Social media have come to empower social movements across the world. One of the shared conditions that prompt people to turn to computing infrastructures is the collapse or inattention of established institutions to address the physical, social, and cultural conditions of oppression or insecurity. It is within this context that we examined the particular conditions in and around Mexico where citizens have turned to Facebook to catalogue data about local crime.
GTJourney is an opportunity for all members of the Georgia Tech community to collaborate on applications and solutions that benefit the campus. It is a virtual focal point for students, faculty, and staff to develop ideas and solutions, find technical support and resources, advertise and access campus data, and share applications and experiences.
Tracking Hate Speech and Disinformation in the Upcoming Myanmar 2020 Election
Improving the user experience of interactive tools used to collect, maintain, and display tree and fruit data to better support Concrete Jungle’s mission of transforming overlooked and underutilized fruit trees and land into a year round food source for food banks, shelters and people in need.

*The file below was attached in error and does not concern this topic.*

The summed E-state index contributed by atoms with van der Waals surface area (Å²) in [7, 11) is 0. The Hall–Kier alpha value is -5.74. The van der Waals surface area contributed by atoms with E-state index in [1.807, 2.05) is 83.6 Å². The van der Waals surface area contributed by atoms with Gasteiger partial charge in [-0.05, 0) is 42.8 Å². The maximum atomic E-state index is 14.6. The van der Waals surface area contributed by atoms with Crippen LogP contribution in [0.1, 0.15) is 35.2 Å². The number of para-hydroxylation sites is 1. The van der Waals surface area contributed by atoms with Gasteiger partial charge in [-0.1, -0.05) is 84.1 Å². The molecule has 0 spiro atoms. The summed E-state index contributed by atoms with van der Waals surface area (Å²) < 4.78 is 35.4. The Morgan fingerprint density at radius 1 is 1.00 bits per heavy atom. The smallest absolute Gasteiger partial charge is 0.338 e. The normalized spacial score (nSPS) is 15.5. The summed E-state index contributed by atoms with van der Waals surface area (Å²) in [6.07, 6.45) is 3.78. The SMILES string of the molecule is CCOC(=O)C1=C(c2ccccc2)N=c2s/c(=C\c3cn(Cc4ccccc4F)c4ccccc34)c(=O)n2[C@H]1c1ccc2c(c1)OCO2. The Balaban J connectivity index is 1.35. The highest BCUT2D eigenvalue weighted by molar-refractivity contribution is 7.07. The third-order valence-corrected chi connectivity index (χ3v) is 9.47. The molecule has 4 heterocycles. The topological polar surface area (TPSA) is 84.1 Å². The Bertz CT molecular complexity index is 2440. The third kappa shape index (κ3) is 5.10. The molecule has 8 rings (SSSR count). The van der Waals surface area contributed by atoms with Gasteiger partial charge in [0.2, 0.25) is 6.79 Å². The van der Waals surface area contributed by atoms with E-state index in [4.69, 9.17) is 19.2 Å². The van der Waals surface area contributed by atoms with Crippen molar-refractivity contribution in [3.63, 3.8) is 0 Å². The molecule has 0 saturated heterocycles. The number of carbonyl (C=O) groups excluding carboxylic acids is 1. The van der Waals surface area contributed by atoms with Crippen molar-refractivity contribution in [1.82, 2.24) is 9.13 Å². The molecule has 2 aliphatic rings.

We are a team of interactive media experts that includes computer scientists, electrical engineers, and graphic artists. IMTC is a multimedia research center at the The Georgia Institute of Technology.

The Internet of Things (IoT) will soon touch nearly all of the interactions we have with our world and with the things around us, and the interaction of those things with each other. GT-RNOC is developing a number of IoT-related projects that help students demonstrate and better understand some of the complexity and range of applications that the IoT encompasses.

The Local Data Design Lab is focused on bridging the substantial divide between two complimentary, but largely disconnected areas of work: data studies and data visualization.